Light intensity refers to how intense the light is, while duration refers o the time that light stays in contact with the plant. The required intensity that Monstera needs can change depending on the duration of the light, and the same is true the other way around.
The duration of light needed by the Monstera plant can change depending on how intense the light is. If the plant sits on the bright window pane, it will not require ten hours of light. Similarly, a plant near the southern and western windows will receive more light than a plant at a northern window.
How Seasons Affect Light
During the spring and summer, sunlight is more intense than in winter. This is because the sun is higher in the sky during the hotter months and lower during the colder season.
This is also one of the reasons why Monstera tends to grow slower during the winter.
Tips for Giving Your Monstera the Right Amount of Light
You can do certain things to ensure that your Monstera receives the right amount and type of light it needs for perfect growth. Below are some tips for giving your Monstera the right light.
1. Using a Light Meter
A light meter is a handy tool for measuring the intensity of the light that your Monstera is receiving. The light meter measures light intensity in foot candles.
Below is a table of the light intensity (in foot candles) of different types of light.
Type of Light
The intensity of light (in Foot Candles)
25 – 100
100 – 500
500 – 1000
1000 and above
2. The Shadow Test
The shadow test is an easy method of measuring light intensity for those who do not have a light meter.
To perform the shadow test, spread your fingers 12 inches above the plant, between the plant and the light source. Then, observe the shadow of your hand.
A low-intensity light will give a faint shadow or a barely visible shadow. A medium light will create a shadow with a fuzzy outline. The shadow will be dense and defined if the light is too bright.
3. Choose the Right Window
One of the best ways to control how much sunlight and the type of light that your Monstera receives is by placing the Monstera near the right kind of window. Below are the different types of windows and their effects on the Monstera plant.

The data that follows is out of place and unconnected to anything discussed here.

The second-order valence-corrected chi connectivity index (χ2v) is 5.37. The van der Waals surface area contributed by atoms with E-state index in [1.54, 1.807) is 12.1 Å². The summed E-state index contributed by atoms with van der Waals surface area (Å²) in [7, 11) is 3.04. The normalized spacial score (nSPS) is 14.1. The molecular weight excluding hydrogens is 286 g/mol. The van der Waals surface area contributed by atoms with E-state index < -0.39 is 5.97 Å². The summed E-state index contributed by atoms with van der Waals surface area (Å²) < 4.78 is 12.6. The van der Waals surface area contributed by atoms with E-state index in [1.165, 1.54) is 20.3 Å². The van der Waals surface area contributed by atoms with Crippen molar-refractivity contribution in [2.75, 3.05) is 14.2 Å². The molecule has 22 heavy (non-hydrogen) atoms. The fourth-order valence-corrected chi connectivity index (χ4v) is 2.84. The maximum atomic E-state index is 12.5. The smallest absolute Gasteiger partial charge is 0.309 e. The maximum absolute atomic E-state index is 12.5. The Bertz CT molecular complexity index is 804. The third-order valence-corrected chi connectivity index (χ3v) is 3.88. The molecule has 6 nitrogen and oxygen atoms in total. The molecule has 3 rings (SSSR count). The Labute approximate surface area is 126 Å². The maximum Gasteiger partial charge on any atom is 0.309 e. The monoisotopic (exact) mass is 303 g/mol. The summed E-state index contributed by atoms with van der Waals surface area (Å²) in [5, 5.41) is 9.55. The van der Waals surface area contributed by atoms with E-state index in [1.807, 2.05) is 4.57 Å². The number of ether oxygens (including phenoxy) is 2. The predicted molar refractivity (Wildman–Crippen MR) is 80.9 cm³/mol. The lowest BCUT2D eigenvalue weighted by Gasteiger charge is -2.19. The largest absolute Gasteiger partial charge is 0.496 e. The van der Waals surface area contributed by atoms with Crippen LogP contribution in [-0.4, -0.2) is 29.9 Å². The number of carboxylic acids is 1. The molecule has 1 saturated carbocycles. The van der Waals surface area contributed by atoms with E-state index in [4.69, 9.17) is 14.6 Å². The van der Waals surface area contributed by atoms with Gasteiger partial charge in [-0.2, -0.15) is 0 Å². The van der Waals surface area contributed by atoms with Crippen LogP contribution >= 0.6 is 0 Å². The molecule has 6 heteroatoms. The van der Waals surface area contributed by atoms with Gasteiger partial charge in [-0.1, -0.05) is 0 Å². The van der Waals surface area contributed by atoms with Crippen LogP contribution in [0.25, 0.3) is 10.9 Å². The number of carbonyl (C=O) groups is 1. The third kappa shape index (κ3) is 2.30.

1. North-facing Windows: Windows facing the north provide gentle light. These windows are best for Monstera that do not tolerate direct sunlight, such as variegated Monstera. However, for Monstera to get an adequate amount of light, it needs to be placed as close to the window as possible.
2. South-facing Windows: Windows facing the south provide a long period of direct sunlight that is too intense for a Monstera plant. Unless your south-facing window is covered with curtains or blinds, we do not recommend placing your Monstera near it.
3. West-facing Windows: Windows facing the west provide strong sunlight during the evening and little to no light during the early hours. If your home has a west-facing window, place the Monstera a few feet away from the window.
4. East-facing Windows: Windows facing the east provide bright sunlight in the early morning and low-intensity light during the evening, making them perfect for your Monstera plant.
Frequently Asked Questions
1. How many foot candles does a Monstera need?
Generally, Monstera plants prefer a light intensity of 100 to 500-foot candles. However, how much light is needed by the plant depends on the type of plant. Some varieties, such as variegated Monstera, may require lower light intensity.
2. Can I grow Monstera in the dark?
While Monstera does not prefer intense sunlight and is considered a low-light plant, it can not survive in the dark. All plants need to photosynthesize to make food and grow, which they can not do without light.
3. What window should my Monstera be in?
The best window for your Monstera is the East facing window, which will provide your Monstera with enough sunlight so as not to burn the leaves and adequate amounts of indirect sunlight.
Alternatively, you can place the Monstera in a south-facing window covered with curtain blinds.
4. Can my Monstera grow with indoor lighting?
If your home doesn’t have windows or your plant is not receiving enough sunlight, there is no need to worry. You can grow Monstera indoors using artificial light, such as blue light LED or a light-green light source. However, ensuring the right light intensity level for your Monstera is essential.
You can also use artificial grow lights. Grow lights can allow you to get the right light for your Monstera. Grow light is an artificial light that can be ordered online or bought at any plant shop. However, ensure the plant does not receive too much light from grow lights.
My name is Daniel Elrod, and I have been houseplant love ever since I was 17. I love how much joy they bring to any room in the home. I’ve always been amazed at how a few pots of flowing leaves can turn a drab and sterile office into an inviting place where people love to work at.